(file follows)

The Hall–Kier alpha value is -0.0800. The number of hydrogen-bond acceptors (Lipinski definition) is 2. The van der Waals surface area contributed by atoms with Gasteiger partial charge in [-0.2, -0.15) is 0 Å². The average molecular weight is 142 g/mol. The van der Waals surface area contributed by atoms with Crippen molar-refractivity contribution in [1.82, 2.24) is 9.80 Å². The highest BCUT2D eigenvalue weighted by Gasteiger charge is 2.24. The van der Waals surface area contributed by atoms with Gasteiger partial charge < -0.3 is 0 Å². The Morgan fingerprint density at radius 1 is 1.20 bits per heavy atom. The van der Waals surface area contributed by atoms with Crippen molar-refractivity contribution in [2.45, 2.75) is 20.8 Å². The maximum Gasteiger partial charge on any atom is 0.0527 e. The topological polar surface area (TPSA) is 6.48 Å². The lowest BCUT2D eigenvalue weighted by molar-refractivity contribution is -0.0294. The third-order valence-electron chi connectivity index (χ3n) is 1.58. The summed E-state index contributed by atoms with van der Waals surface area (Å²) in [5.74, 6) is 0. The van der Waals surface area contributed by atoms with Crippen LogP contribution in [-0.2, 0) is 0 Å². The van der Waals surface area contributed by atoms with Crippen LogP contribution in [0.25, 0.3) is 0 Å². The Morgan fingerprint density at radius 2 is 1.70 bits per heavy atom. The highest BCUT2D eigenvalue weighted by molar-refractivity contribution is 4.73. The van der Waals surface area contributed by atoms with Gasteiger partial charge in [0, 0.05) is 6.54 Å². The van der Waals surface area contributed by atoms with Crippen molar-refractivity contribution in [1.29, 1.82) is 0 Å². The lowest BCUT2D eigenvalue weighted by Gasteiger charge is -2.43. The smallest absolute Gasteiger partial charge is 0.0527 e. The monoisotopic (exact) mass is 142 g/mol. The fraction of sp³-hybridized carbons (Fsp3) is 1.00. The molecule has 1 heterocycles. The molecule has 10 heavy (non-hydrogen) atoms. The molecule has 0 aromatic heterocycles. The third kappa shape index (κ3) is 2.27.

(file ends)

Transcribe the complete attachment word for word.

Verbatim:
The Hall–Kier alpha value is -0.0800. The number of hydrogen-bond acceptors (Lipinski definition) is 2. The van der Waals surface area contributed by atoms with Gasteiger partial charge in [-0.2, -0.15) is 0 Å². The average molecular weight is 142 g/mol. The van der Waals surface area contributed by atoms with Crippen molar-refractivity contribution in [1.82, 2.24) is 9.80 Å². The highest BCUT2D eigenvalue weighted by Gasteiger charge is 2.24. The van der Waals surface area contributed by atoms with Gasteiger partial charge < -0.3 is 0 Å². The Morgan fingerprint density at radius 1 is 1.20 bits per heavy atom. The van der Waals surface area contributed by atoms with Crippen molar-refractivity contribution in [2.45, 2.75) is 20.8 Å². The maximum Gasteiger partial charge on any atom is 0.0527 e. The topological polar surface area (TPSA) is 6.48 Å². The lowest BCUT2D eigenvalue weighted by molar-refractivity contribution is -0.0294. The third-order valence-electron chi connectivity index (χ3n) is 1.58. The summed E-state index contributed by atoms with van der Waals surface area (Å²) in [5.74, 6) is 0. The van der Waals surface area contributed by atoms with Crippen LogP contribution in [-0.2, 0) is 0 Å². The van der Waals surface area contributed by atoms with Crippen LogP contribution in [0.25, 0.3) is 0 Å². The Morgan fingerprint density at radius 2 is 1.70 bits per heavy atom. The highest BCUT2D eigenvalue weighted by molar-refractivity contribution is 4.73. The van der Waals surface area contributed by atoms with Gasteiger partial charge in [0, 0.05) is 6.54 Å². The van der Waals surface area contributed by atoms with Crippen molar-refractivity contribution in [1.29, 1.82) is 0 Å². The lowest BCUT2D eigenvalue weighted by Gasteiger charge is -2.43. The smallest absolute Gasteiger partial charge is 0.0527 e. The monoisotopic (exact) mass is 142 g/mol. The fraction of sp³-hybridized carbons (Fsp3) is 1.00. The molecule has 1 heterocycles. The molecule has 10 heavy (non-hydrogen) atoms. The molecule has 0 aromatic heterocycles. The third kappa shape index (κ3) is 2.27.